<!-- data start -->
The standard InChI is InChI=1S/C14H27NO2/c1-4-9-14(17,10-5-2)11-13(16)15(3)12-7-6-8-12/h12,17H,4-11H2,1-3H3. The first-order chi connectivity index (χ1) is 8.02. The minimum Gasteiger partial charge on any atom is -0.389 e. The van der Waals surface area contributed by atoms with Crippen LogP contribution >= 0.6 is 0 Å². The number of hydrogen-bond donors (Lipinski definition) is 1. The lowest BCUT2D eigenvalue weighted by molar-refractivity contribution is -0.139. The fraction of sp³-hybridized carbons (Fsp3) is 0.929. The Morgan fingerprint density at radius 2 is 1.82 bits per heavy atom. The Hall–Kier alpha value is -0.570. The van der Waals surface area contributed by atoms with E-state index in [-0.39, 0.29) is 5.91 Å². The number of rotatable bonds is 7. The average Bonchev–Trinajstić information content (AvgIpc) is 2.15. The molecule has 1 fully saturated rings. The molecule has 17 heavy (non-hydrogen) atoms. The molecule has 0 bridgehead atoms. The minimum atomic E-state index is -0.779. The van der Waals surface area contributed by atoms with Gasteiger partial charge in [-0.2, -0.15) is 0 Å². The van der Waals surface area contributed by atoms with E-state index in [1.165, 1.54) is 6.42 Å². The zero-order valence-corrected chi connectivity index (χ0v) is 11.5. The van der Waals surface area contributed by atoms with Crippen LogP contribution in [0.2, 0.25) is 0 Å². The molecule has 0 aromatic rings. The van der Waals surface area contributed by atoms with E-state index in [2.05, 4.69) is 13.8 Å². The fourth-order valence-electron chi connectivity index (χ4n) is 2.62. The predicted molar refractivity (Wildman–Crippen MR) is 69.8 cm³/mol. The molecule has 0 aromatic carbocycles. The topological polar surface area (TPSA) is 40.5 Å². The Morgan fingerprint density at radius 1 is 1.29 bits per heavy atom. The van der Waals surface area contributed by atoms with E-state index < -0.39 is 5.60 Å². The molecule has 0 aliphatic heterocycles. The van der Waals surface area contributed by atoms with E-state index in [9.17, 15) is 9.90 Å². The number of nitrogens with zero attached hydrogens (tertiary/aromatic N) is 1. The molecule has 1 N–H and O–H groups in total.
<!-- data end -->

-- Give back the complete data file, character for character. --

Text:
The standard InChI is InChI=1S/C14H27NO2/c1-4-9-14(17,10-5-2)11-13(16)15(3)12-7-6-8-12/h12,17H,4-11H2,1-3H3. The first-order chi connectivity index (χ1) is 8.02. The minimum Gasteiger partial charge on any atom is -0.389 e. The van der Waals surface area contributed by atoms with Crippen LogP contribution >= 0.6 is 0 Å². The number of hydrogen-bond donors (Lipinski definition) is 1. The lowest BCUT2D eigenvalue weighted by molar-refractivity contribution is -0.139. The fraction of sp³-hybridized carbons (Fsp3) is 0.929. The Morgan fingerprint density at radius 2 is 1.82 bits per heavy atom. The Hall–Kier alpha value is -0.570. The van der Waals surface area contributed by atoms with E-state index in [-0.39, 0.29) is 5.91 Å². The number of rotatable bonds is 7. The average Bonchev–Trinajstić information content (AvgIpc) is 2.15. The molecule has 1 fully saturated rings. The molecule has 17 heavy (non-hydrogen) atoms. The molecule has 0 bridgehead atoms. The minimum atomic E-state index is -0.779. The van der Waals surface area contributed by atoms with Gasteiger partial charge in [-0.2, -0.15) is 0 Å². The van der Waals surface area contributed by atoms with E-state index in [1.165, 1.54) is 6.42 Å². The zero-order valence-corrected chi connectivity index (χ0v) is 11.5. The van der Waals surface area contributed by atoms with Crippen LogP contribution in [0.2, 0.25) is 0 Å². The molecule has 0 aromatic rings. The van der Waals surface area contributed by atoms with E-state index in [2.05, 4.69) is 13.8 Å². The fourth-order valence-electron chi connectivity index (χ4n) is 2.62. The predicted molar refractivity (Wildman–Crippen MR) is 69.8 cm³/mol. The molecule has 0 aromatic carbocycles. The topological polar surface area (TPSA) is 40.5 Å². The Morgan fingerprint density at radius 1 is 1.29 bits per heavy atom. The van der Waals surface area contributed by atoms with E-state index < -0.39 is 5.60 Å². The molecule has 0 aliphatic heterocycles. The van der Waals surface area contributed by atoms with E-state index in [9.17, 15) is 9.90 Å². The number of nitrogens with zero attached hydrogens (tertiary/aromatic N) is 1. The molecule has 1 N–H and O–H groups in total.